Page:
Confronting COVID has changed the way we live for so many. Some people have lost jobs, seen their personal circumstances shift or felt the foundations which shape them rocked to the core. It’s believed that this has, in turn, increased mental ill-health and, for some, led to a crisis point.
In March of last year, to help deal with the anticipated influx of patients to Emergency Departments (EDs), teams at NHS Greater Glasgow and Clyde (NHSGGC) and the area’s Health and Social Care Partnerships worked quickly to set up new units to provide specialist care and treatment to those facing a mental health crisis. It was hoped that by setting up the new Mental Health Assessment Units (MHAUs), pressure on EDs would decrease and those who needed help most would receive the most appropriate and timely care and treatment response. The pioneering approach has been so successful that it will continue long after the pandemic has been brought under control.
Now, patients who face a particularly difficult time and present to EDs or through the Scottish Ambulance Service or Police Scotland, are transported to dedicated MHAUs at Stobhill and Leverndale hospitals for specialist mental health assessment.
Amy MacLean, the Nurse Team Lead at the unit at Leverndale says the impact has been huge. “We set these units up very quickly, to help reduce pressure on our Emergency Departments in anticipation of what might come as a result of the pandemic.
“These are unprecedented times. People have not been seeing their families, not been getting out. There’s been a fear of catching COVID and for some, a fear of going out. All of that on top of the massive shifts that people have faced, from furlough, to losing jobs or relationship breakdowns – for some that can lead to a mental health crisis and that’s where we come in.”
The units are bright, welcoming and provide a safe space for those who need to be assessed. It is a far cry from the often clinical and stressful setting of a hospital ED.
Amy adds: “If someone is medically fit, they can be seen here immediately. The units are nurse led and we involve patients fully in their assessment and care. The vast majority of patients will go home after that assessment with the right level of support, with some having appointments for the next day for our community teams to visit them at home to take forward their care.
“It’s about giving people the right care at the right time in the right setting. So much of what we do is about reassurance that people are not on their own – we’re here for them, nothing will surprise us and we never judge. We create a safe space and we’re here for the people we work with.”
The MHAUs have not only met their initial target of diverting people from EDs to a more appropriate clinical environment, but they are also meeting more demand. The service currently accepts referrals from EDs, Police Scotland, Scottish Ambulance Service, NHS 24, NHS 24 Mental Health Hub and GP Out of Hours services and is unable to accept self-referrals. However, from the beginning of May, as part of an initial pilot, GPs in South Glasgow can refer patients directly to the MHAUs. This will be rolled out to all GPs across NHSGGC at the beginning of June.
The benefits have been felt by partners who often are called to help those in greatest need.
Chief Inspector Janie Thomson-Goldie, of Partnerships and Resourcing at Police Scotland's Greater Glasgow Police division says: “Police officers come into contact with people in distress on a regular basis. During the last year, the MHAUs have provided valuable guidance and professional support to keep people safe 24/7.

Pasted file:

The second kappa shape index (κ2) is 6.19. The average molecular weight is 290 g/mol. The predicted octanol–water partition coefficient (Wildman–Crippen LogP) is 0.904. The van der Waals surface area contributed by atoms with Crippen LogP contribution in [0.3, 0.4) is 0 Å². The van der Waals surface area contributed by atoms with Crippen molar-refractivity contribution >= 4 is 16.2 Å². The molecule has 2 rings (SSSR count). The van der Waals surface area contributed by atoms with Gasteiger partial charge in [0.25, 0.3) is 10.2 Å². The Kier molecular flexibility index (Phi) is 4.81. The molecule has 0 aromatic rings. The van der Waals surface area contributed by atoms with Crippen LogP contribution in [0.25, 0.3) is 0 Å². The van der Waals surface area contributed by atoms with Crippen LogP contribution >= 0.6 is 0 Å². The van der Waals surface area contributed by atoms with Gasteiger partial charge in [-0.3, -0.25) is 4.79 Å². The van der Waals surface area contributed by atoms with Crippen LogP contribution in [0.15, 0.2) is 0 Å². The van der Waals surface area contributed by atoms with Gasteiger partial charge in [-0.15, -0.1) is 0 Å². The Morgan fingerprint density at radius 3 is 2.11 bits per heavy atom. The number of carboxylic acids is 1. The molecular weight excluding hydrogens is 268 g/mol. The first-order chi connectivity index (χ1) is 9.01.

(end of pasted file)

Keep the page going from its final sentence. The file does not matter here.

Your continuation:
“The partnership work over the last year has meant the overwhelming majority of vulnerable people got the required support in a timely manner, avoiding lengthy waits in EDs. This also meant police officers were returned to front line duties as quickly as possible.
“It is great news that they are to be made a permanent service and will no doubt assist many more vulnerable people as we continue to navigate the ongoing health crisis of COVID."
Gordon Quinn, Head of Service for the Scottish Ambulance Service in the West Region, said: “We have been faced with many different challenges as a result of COVID-19. With social interactions being limited as a result of restrictions, it’s vital that health care providers and emergency services are able to provide additional support to those who require help related to mental health. This will focus on getting the best possible care pathway for patients in crisis or distress to ensure they have the right care at the right time.
“We look forward to working alongside our colleagues at NHSGGC to ensure we continue to provide the very best care to patients across Scotland.”
Amy believes there is likely to be further mental ill-health fall-out from COVID, but the team will be there, 24/7, 365 days a year to help pick up the pieces.
“If you’re struggling, reach out,” she concludes. “You’re not alone. Things may be difficult right now but it will get better and there is appropriate support for you which is always available. Reach out and we will help you get you through it.”
If you require support
Over the phone
Sometimes it’s helpful just to talk to someone, especially if being alone at home is making you feel low.
The NHS 24 Mental Health Hub is available 24 hours a day, 7 days a week, on 111.
You can call the Samaritans 24 hours a day, 7 days a week, on 116 123.
The Samaritans also provide information on the effects of coronavirus on mental health.
You can phone Breathing Space for advice and support on 0800 83 85 87. The service is open:
If you’re experiencing a mental health issues and you can phone your GP practice.
If you are already known to a mental health team you can contact them directly.
If you’re unable to talk to them you can call 111 to speak with NHS24.
If you need an emergency ambulance, phone 999.